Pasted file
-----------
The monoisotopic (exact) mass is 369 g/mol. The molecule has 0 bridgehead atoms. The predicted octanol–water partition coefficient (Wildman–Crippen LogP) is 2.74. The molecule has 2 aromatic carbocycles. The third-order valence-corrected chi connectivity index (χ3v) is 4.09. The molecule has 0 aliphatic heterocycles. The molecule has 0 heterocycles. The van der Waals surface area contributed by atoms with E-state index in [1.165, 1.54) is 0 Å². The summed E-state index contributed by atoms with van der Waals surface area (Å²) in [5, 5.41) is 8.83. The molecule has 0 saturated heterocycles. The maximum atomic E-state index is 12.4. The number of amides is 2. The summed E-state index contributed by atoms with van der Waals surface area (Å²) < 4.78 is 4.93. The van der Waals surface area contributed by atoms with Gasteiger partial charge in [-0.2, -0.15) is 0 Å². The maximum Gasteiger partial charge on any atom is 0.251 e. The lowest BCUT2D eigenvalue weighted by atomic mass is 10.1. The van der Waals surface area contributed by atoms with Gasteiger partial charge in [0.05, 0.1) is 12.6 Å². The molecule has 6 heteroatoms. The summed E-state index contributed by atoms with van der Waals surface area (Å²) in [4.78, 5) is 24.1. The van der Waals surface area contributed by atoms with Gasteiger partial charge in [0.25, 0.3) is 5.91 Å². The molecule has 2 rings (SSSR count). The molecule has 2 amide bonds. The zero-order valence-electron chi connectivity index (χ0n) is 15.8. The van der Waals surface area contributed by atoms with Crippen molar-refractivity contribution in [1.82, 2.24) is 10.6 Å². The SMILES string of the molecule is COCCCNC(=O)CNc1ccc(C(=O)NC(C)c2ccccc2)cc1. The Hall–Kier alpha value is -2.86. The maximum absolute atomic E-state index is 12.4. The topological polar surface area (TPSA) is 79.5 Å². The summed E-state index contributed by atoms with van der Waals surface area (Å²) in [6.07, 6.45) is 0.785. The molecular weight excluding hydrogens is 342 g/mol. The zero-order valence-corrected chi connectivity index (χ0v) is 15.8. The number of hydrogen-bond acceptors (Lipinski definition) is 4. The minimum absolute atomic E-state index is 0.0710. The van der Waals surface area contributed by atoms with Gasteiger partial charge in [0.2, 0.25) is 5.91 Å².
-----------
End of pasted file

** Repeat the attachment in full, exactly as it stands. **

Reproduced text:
The monoisotopic (exact) mass is 369 g/mol. The molecule has 0 bridgehead atoms. The predicted octanol–water partition coefficient (Wildman–Crippen LogP) is 2.74. The molecule has 2 aromatic carbocycles. The third-order valence-corrected chi connectivity index (χ3v) is 4.09. The molecule has 0 aliphatic heterocycles. The molecule has 0 heterocycles. The van der Waals surface area contributed by atoms with E-state index in [1.165, 1.54) is 0 Å². The summed E-state index contributed by atoms with van der Waals surface area (Å²) in [5, 5.41) is 8.83. The molecule has 0 saturated heterocycles. The maximum atomic E-state index is 12.4. The number of amides is 2. The summed E-state index contributed by atoms with van der Waals surface area (Å²) < 4.78 is 4.93. The van der Waals surface area contributed by atoms with Gasteiger partial charge in [-0.2, -0.15) is 0 Å². The maximum Gasteiger partial charge on any atom is 0.251 e. The lowest BCUT2D eigenvalue weighted by atomic mass is 10.1. The van der Waals surface area contributed by atoms with Gasteiger partial charge in [0.05, 0.1) is 12.6 Å². The molecule has 6 heteroatoms. The summed E-state index contributed by atoms with van der Waals surface area (Å²) in [4.78, 5) is 24.1. The van der Waals surface area contributed by atoms with Gasteiger partial charge in [0.25, 0.3) is 5.91 Å². The molecule has 2 rings (SSSR count). The molecule has 2 amide bonds. The zero-order valence-electron chi connectivity index (χ0n) is 15.8. The van der Waals surface area contributed by atoms with Crippen molar-refractivity contribution in [1.82, 2.24) is 10.6 Å². The SMILES string of the molecule is COCCCNC(=O)CNc1ccc(C(=O)NC(C)c2ccccc2)cc1. The Hall–Kier alpha value is -2.86. The maximum absolute atomic E-state index is 12.4. The topological polar surface area (TPSA) is 79.5 Å². The summed E-state index contributed by atoms with van der Waals surface area (Å²) in [6.07, 6.45) is 0.785. The molecular weight excluding hydrogens is 342 g/mol. The zero-order valence-corrected chi connectivity index (χ0v) is 15.8. The number of hydrogen-bond acceptors (Lipinski definition) is 4. The minimum absolute atomic E-state index is 0.0710. The van der Waals surface area contributed by atoms with Gasteiger partial charge in [0.2, 0.25) is 5.91 Å².